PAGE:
"We are told to embrace the policies of the market, but it is exactly those policies which have devastated the lives of Unison members", stated Rodney Bickerstaffe in the debate over Clause Four. The same can be said of the working class in general. The working class has been asked to accept the capitalist system as an eternal and unchallengeable system. However, experience has taught the working class the real consequences of the market.

The market is depriving millions of youth of a future, and forcing them into soul-destroying dead-end jobs. It is denying tens of thousands of homeless people a roof over their heads. The free market in electricity and gas, as well as other privatised essential utilities, is just a licence to print money. It means the creation of giant private monopolies that can hold the entire country to ransom, as was revealed by blacked-out London in August 2003. The privatisation of the railways has brought disaster after disaster. As a result, the overwhelming majority of people have seen through the whole gigantic fraud of privatisation. It is even unpopular with many Tory voters. Yet Blair, dismissive of all opposition, insists he will press ahead with privatisation, come what may.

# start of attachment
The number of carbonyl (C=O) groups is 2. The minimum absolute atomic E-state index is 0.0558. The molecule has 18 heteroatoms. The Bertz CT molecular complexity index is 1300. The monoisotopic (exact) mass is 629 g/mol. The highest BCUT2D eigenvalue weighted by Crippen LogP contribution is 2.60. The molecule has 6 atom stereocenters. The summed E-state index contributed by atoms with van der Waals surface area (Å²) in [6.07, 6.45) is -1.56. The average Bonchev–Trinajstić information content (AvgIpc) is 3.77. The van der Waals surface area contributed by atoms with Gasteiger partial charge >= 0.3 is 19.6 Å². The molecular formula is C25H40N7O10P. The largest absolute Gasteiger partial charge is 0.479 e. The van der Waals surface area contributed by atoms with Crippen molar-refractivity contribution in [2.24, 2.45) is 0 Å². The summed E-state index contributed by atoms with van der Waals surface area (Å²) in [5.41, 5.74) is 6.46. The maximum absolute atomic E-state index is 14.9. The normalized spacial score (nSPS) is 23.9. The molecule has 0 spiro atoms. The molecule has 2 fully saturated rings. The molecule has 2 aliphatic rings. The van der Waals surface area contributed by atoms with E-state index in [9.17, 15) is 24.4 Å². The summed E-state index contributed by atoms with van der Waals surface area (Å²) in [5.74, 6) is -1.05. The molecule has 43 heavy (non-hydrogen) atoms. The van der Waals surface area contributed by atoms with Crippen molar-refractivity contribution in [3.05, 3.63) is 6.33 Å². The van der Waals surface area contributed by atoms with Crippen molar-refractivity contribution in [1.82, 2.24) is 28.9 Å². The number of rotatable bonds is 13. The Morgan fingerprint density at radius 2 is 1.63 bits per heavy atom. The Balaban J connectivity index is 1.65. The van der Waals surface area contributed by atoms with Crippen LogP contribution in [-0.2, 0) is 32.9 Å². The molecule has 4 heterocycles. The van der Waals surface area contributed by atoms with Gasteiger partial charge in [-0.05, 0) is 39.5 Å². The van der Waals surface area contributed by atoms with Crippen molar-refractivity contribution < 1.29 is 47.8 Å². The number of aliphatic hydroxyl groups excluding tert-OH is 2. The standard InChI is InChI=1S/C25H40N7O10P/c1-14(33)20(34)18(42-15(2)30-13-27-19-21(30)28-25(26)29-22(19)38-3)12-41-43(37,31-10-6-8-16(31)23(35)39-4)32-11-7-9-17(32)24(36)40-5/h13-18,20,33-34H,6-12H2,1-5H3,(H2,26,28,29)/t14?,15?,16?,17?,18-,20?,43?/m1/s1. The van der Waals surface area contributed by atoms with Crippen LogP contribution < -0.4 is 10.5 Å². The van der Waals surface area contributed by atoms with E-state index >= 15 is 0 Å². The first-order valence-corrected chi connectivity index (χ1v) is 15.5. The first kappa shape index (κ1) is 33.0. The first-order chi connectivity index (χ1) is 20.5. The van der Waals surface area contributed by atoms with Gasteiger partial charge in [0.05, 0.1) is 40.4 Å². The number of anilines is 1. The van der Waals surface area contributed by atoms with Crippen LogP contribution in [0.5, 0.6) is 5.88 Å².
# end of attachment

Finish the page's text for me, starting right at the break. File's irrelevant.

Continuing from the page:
It is not enough to simply oppose Blairism. The Labour movement needs to offer a real alternative to the policies of the right wing. The Blairites base themselves on the market, which they have attempted to dress up as a new idea or a "third way". Of course, there is nothing new in these ideas. The Blair programme simply constitutes a defence of capitalism. Blair's pro-capitalist stance naturally has the full support of the banks and monopolies. And we should understand that anyone who accepts the capitalist system must also accept the laws of capitalism. Even those who stand on the Left would behave no differently to Blair in the end unless they stood for a complete break with the market economy.

The left reformists complain that Blair is not carrying out reforms. But this is no personal question. Under conditions of capitalist crisis, lasting reforms are not possible. Declining profit margins, reduced taxes and government deficits means that the share going to the working class has to be reduced. The capitalist class can no longer afford "wasteful" social spending. On the contrary, the gains of the past are under attack. The new harsh climate will have catastrophic consequences for the British working class. For the first time since the war, this generation will be poorer than the last. This is the real balance sheet of two decades of so-called "New Realism". The only way to reverse this trend is to commence an all-out struggle, and this must be honestly explained to working people.